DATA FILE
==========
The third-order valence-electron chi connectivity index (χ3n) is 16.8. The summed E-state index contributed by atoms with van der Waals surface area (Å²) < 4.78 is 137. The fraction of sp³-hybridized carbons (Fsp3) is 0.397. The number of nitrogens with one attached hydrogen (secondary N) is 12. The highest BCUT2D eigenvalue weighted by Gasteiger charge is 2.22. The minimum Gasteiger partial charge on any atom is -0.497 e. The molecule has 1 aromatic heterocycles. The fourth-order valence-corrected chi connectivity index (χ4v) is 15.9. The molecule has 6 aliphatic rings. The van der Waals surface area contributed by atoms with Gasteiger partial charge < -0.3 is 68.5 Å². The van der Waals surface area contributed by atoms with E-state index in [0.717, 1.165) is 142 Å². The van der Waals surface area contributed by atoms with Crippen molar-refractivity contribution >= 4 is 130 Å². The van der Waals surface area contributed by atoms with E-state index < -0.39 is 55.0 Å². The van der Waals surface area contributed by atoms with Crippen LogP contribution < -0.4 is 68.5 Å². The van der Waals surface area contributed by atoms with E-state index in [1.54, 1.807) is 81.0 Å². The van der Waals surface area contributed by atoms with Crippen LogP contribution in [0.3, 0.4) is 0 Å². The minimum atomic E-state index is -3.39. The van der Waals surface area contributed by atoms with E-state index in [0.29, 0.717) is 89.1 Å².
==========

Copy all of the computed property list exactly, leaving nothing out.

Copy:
The third-order valence-electron chi connectivity index (χ3n) is 16.8. The summed E-state index contributed by atoms with van der Waals surface area (Å²) < 4.78 is 137. The fraction of sp³-hybridized carbons (Fsp3) is 0.397. The number of nitrogens with one attached hydrogen (secondary N) is 12. The highest BCUT2D eigenvalue weighted by Gasteiger charge is 2.22. The minimum Gasteiger partial charge on any atom is -0.497 e. The molecule has 1 aromatic heterocycles. The fourth-order valence-corrected chi connectivity index (χ4v) is 15.9. The molecule has 6 aliphatic rings. The van der Waals surface area contributed by atoms with Gasteiger partial charge < -0.3 is 68.5 Å². The van der Waals surface area contributed by atoms with E-state index in [0.717, 1.165) is 142 Å². The van der Waals surface area contributed by atoms with Crippen molar-refractivity contribution >= 4 is 130 Å². The van der Waals surface area contributed by atoms with E-state index < -0.39 is 55.0 Å². The van der Waals surface area contributed by atoms with Crippen LogP contribution < -0.4 is 68.5 Å². The van der Waals surface area contributed by atoms with E-state index in [1.54, 1.807) is 81.0 Å². The van der Waals surface area contributed by atoms with Crippen LogP contribution in [0.3, 0.4) is 0 Å². The minimum atomic E-state index is -3.39. The van der Waals surface area contributed by atoms with E-state index in [0.29, 0.717) is 89.1 Å².